Russian President Vladimir Putin seen on November 23, 2022


  • Russia lost 480 military personnel in Ukraine between Monday and Tuesday
  • Its total losses in the ongoing invasion reached 88,380
  • Russia has been accused of rushing troops to the front line unprepared

Russia lost 480 military personnel in the ongoing invasion of Ukraine within a single day as total Russian casualties in the conflict surpassed 88,000, according to data provided by the Ukrainian military.

Combat losses among Russian personnel since the war began in late February numbered 88,380 as of Tuesday, the General Staff of the Armed Forces of Ukraine said in its most recent casualty report.

The previous casualty report from Monday put the figure at 87,900.

In addition to the soldiers, Russia also lost a total of 2,911 tanks, 5,866 armored fighting vehicles and 280 aircraft, among other pieces of military equipment, nine months into the conflict, according to the Tuesday report.

Russia's Defense Ministry last provided an official death toll from the invasion in September, when it claimed that 5,937 Russian soldiers had died in Ukraine.

Earlier this month, Gen. Mark Milley, the most senior military officer in the U.S. Armed Forces, estimated that "well over" 100,000 Russian soldiers have been killed or wounded in the ongoing conflict.

The Ukrainians have "probably" suffered a similar number of losses, according to Milley.

"There has been a tremendous amount of suffering, human suffering," the military official said at an event in New York.

Russia was able to mobilize 318,000 soldiers to fight in Ukraine amid reports of its losses, Russian President Vladimir Putin revealed earlier this month.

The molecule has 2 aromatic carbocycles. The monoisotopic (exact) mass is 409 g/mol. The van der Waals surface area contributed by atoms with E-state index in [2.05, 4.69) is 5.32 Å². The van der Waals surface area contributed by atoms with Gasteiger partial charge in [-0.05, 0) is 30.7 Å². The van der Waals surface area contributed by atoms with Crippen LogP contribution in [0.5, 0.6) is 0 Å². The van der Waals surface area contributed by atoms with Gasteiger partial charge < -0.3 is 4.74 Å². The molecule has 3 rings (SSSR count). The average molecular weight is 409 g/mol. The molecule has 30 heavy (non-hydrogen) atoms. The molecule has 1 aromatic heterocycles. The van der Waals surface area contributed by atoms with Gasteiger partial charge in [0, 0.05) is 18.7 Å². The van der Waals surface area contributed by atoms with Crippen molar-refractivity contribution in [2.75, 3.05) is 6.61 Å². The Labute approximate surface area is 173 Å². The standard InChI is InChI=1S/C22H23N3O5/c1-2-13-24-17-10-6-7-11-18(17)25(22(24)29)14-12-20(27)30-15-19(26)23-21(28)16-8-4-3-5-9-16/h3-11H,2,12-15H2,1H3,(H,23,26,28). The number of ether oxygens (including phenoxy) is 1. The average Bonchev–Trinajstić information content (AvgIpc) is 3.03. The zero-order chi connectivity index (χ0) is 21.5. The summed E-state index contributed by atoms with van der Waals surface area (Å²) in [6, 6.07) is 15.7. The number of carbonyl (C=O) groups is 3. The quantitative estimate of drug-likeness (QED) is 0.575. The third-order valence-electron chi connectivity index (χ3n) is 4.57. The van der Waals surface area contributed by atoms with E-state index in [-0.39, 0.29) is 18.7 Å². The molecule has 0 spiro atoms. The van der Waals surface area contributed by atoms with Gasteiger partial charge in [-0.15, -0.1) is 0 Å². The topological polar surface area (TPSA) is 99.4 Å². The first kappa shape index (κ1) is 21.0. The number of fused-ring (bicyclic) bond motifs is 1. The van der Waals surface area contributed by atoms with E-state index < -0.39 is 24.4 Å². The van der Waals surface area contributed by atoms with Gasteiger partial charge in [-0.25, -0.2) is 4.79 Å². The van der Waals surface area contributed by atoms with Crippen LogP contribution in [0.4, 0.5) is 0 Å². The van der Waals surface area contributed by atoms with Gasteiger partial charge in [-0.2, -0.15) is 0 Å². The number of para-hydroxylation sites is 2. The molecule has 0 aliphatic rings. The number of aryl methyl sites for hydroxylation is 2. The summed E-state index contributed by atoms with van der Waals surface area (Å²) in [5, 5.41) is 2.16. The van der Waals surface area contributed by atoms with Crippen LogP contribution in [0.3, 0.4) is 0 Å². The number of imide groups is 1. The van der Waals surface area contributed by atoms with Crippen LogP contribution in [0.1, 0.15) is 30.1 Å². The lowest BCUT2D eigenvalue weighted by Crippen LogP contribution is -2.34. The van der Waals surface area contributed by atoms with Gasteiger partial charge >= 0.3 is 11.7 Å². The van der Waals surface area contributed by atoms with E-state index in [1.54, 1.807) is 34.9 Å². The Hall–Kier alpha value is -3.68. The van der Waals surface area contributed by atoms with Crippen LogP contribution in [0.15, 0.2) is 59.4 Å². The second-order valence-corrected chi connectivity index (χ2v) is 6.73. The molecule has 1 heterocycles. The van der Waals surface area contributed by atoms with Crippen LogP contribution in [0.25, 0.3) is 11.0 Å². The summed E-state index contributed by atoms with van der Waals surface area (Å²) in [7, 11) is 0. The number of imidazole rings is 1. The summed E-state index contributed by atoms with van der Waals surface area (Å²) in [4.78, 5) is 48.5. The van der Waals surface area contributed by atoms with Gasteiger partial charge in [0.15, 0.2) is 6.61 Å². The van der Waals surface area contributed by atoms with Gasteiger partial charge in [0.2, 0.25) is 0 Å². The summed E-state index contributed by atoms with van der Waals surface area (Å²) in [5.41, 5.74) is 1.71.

However, Russia has been accused of rushing untrained and ill-equipped soldiers to the front line.

"They are giving them at best basics and at worst nothing and throwing them into combat, which suggests that these guys [Russian soldiers] are just literally cannon fodder," William Alberque from the International Institute for Strategic Studies, a United Kingdom-based think tank, said.

Russia's weapon supplies may be running low, security experts suggested. The country also lacks military trainers, according to the British Ministry of Defense.

The shortage of trainers coupled with the haste with which it started its mobilization will result in many drafted troops being deployed to the front line with minimal relevant preparation, the U.K. ministry claimed.

Russia's losses reportedly prompted public outcry from surviving soldiers and family members of recently mobilized troops, who claimed their units were led to slaughter in poorly planned operations.

In a recent meeting with the mothers of Russian soldiers, Putin compared the military casualties in Ukraine with annual deaths in Russia that were caused by road accidents and alcohol.

"In our country, about 30,000 people die in road accidents (per year). About the same number die from alcohol. We are all mortal, and someday all of us will leave this world. It is inevitable," Putin said.

Local residents examine a destroyed Russian tank outside Kyiv, from which Russian forces retreated in late March to focus on the eastern Donbas region
Representation. Local residents examine a destroyed Russian tank outside Kyiv, from which Russian forces retreated in late March to focus on the eastern Donbas region. AFP / Dimitar DILKOFF